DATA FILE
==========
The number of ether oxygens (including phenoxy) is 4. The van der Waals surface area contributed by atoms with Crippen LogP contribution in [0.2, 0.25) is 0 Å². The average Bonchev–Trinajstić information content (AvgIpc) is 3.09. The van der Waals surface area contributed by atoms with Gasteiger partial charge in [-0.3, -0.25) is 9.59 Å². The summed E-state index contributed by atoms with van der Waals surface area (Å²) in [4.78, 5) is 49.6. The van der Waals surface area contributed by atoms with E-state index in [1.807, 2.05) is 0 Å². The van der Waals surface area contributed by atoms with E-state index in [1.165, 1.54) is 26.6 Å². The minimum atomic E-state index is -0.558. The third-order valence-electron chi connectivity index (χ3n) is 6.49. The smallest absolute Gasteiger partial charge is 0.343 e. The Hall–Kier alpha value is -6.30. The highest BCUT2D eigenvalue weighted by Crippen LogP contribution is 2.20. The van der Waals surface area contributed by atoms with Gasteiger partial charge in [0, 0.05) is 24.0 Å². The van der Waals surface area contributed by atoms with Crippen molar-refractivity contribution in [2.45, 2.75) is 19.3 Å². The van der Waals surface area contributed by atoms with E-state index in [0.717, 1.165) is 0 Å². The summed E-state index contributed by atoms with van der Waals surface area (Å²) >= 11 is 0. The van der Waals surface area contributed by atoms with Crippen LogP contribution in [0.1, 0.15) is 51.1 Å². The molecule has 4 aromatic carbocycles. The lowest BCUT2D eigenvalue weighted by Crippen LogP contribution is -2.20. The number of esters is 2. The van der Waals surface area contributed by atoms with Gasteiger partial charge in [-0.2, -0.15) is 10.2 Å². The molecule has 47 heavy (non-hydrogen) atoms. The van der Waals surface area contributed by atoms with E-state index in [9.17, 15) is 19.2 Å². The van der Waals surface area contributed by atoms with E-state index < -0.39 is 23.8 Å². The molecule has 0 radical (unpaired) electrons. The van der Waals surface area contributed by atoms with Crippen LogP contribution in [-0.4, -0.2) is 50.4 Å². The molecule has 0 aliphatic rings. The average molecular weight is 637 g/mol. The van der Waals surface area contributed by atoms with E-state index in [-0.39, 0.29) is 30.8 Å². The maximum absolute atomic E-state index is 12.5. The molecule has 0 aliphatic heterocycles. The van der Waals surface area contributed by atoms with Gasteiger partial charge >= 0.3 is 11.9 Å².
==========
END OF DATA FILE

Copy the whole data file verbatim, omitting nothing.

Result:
The number of ether oxygens (including phenoxy) is 4. The van der Waals surface area contributed by atoms with Crippen LogP contribution in [0.2, 0.25) is 0 Å². The average Bonchev–Trinajstić information content (AvgIpc) is 3.09. The van der Waals surface area contributed by atoms with Gasteiger partial charge in [-0.3, -0.25) is 9.59 Å². The summed E-state index contributed by atoms with van der Waals surface area (Å²) in [4.78, 5) is 49.6. The van der Waals surface area contributed by atoms with E-state index in [1.807, 2.05) is 0 Å². The van der Waals surface area contributed by atoms with E-state index in [1.165, 1.54) is 26.6 Å². The minimum atomic E-state index is -0.558. The third-order valence-electron chi connectivity index (χ3n) is 6.49. The smallest absolute Gasteiger partial charge is 0.343 e. The Hall–Kier alpha value is -6.30. The highest BCUT2D eigenvalue weighted by Crippen LogP contribution is 2.20. The van der Waals surface area contributed by atoms with Gasteiger partial charge in [0, 0.05) is 24.0 Å². The van der Waals surface area contributed by atoms with Crippen molar-refractivity contribution in [2.45, 2.75) is 19.3 Å². The van der Waals surface area contributed by atoms with E-state index in [0.717, 1.165) is 0 Å². The summed E-state index contributed by atoms with van der Waals surface area (Å²) >= 11 is 0. The van der Waals surface area contributed by atoms with Crippen LogP contribution in [0.1, 0.15) is 51.1 Å². The molecule has 4 aromatic carbocycles. The lowest BCUT2D eigenvalue weighted by Crippen LogP contribution is -2.20. The number of esters is 2. The van der Waals surface area contributed by atoms with Gasteiger partial charge in [-0.2, -0.15) is 10.2 Å². The molecule has 47 heavy (non-hydrogen) atoms. The van der Waals surface area contributed by atoms with E-state index in [9.17, 15) is 19.2 Å². The van der Waals surface area contributed by atoms with E-state index < -0.39 is 23.8 Å². The molecule has 0 radical (unpaired) electrons. The van der Waals surface area contributed by atoms with Crippen LogP contribution in [-0.4, -0.2) is 50.4 Å². The molecule has 0 aliphatic rings. The average molecular weight is 637 g/mol. The van der Waals surface area contributed by atoms with E-state index in [-0.39, 0.29) is 30.8 Å². The maximum absolute atomic E-state index is 12.5. The molecule has 0 aliphatic heterocycles. The van der Waals surface area contributed by atoms with Gasteiger partial charge >= 0.3 is 11.9 Å².